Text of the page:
New ‘all-plastic’ recycling facility in the pipeline for Swindon
Plastics reprocessing company Recycling Technologies has announced a new partnership with Swindon Borough Council to develop a ‘first in England’ advanced plastics recycling facility (aPRF).
Recycling Technologies uses a chemical recycling technique – called feedstock recycling – to process plastic waste that would otherwise go to landfill or incineration. Using the company’s RT7000 machine, the plastics are turned into a crude oil equivalent called Plaxx, which can be used to make new plastic products.
The proposal is the result of a research project, Project Lodestar, led by Recycling Technologies as a part of the Ellen MacArthur Foundation’s New Plastics Economy initiative. With partners from across the plastics value chain, Recycling Technologies designed a blueprint for a facility where all plastics could be recycled using state-of-the-art mechanical and feedstock recycling.
The results of Project Lodestar have already led to the development of the world’s first demonstration aPRF in Scotland, where Recycling Technologies’ first commercial RT7000 will be situated. This development, called Project Beacon, is located at the Binn Eco Park in Perthshire and aims to process between 15,000 and 25,000 tonnes of plastics a year.
Bernie Brannan, Managing Director of Public Power Solutions, said: “Having seen the results of the Project Lodestar, we are committed to having a Lodestar-inspired facility in Swindon by 2020 in order to make Swindon the leading council in England for plastic recycling.”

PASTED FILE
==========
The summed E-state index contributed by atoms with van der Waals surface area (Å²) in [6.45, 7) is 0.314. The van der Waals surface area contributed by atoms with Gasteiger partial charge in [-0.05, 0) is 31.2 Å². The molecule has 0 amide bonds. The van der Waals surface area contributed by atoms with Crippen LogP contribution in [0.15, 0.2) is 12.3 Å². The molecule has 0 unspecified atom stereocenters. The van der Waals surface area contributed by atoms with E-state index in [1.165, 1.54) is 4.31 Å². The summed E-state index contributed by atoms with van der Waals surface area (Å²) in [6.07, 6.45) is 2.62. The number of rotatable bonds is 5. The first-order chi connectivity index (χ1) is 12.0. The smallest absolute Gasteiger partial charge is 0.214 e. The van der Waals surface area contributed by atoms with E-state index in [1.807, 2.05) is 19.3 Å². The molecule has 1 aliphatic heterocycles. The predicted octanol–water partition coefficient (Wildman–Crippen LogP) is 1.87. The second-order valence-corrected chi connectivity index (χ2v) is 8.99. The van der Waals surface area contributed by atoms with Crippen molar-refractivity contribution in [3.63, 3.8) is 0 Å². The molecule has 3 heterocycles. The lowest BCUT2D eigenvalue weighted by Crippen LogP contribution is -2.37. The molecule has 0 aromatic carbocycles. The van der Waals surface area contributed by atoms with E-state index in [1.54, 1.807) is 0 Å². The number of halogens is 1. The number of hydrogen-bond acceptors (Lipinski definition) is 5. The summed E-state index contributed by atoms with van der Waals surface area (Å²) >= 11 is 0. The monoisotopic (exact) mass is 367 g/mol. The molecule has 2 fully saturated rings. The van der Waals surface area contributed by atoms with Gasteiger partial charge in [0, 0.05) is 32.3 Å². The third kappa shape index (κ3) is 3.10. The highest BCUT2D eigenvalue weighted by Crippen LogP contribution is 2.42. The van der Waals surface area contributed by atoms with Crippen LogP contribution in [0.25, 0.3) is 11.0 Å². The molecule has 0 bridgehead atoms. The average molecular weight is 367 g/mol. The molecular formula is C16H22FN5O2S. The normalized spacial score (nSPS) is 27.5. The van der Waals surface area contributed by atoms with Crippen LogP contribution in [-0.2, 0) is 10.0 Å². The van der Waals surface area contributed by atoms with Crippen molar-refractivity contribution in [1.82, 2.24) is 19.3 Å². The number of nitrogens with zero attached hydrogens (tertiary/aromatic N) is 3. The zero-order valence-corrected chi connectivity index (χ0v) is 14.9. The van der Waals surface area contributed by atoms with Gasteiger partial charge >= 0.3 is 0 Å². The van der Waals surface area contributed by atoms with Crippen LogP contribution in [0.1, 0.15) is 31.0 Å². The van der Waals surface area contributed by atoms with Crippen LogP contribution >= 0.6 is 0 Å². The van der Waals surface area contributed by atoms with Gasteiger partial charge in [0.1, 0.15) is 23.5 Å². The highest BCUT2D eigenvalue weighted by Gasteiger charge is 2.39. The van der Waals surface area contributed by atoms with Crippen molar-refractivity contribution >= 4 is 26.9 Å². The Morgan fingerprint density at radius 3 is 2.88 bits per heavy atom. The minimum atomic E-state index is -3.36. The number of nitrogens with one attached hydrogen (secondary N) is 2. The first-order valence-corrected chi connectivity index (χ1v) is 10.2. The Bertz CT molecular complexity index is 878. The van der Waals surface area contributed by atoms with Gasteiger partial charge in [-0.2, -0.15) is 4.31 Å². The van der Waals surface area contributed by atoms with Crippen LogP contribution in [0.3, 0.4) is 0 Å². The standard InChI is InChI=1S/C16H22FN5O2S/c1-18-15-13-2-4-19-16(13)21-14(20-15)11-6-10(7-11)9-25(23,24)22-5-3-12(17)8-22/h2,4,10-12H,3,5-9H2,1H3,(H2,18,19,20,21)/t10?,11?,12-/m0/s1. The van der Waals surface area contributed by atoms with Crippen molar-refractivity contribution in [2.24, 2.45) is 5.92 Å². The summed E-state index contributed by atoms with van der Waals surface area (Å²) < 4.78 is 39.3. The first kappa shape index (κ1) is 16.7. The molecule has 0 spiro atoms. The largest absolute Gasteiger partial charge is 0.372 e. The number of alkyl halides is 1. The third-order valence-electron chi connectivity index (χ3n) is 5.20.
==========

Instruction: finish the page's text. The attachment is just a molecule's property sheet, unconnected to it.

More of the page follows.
Swindon is already home to Recycling Technologies’ headquarters, as well as its 25,000 square foot manufacturing facility, opened in November 2018, where the company hopes to upscale the manufacture of its RT7000 machines.
Adrian Griffiths, CEO and Founder of Recycling Technologies, commented: “We are delighted that Swindon, the home of our manufacturing facility and HQ, is hoping to also be the home of England’s first aPRF which includes our RT7000 feedstock recycling machine. There is an urgent need for more plastic recycling capacity in the UK to not only stem the flow of plastics into landfill and our environment, but to also create jobs and boost economic prosperity across the region.”
In October last year, it was revealed that Swindon Borough Council was considering temporarily ending its kerbside plastic collections, in part due to the high cost of the service. After engaging with residents on the issue, the council published its 10 Year Waste Strategy in November 2018, setting out plans to undertake further research into plastics collections and processing. The new recycling facility will feed into Swindon’s commitment to finding and developing new technologies for waste treatment.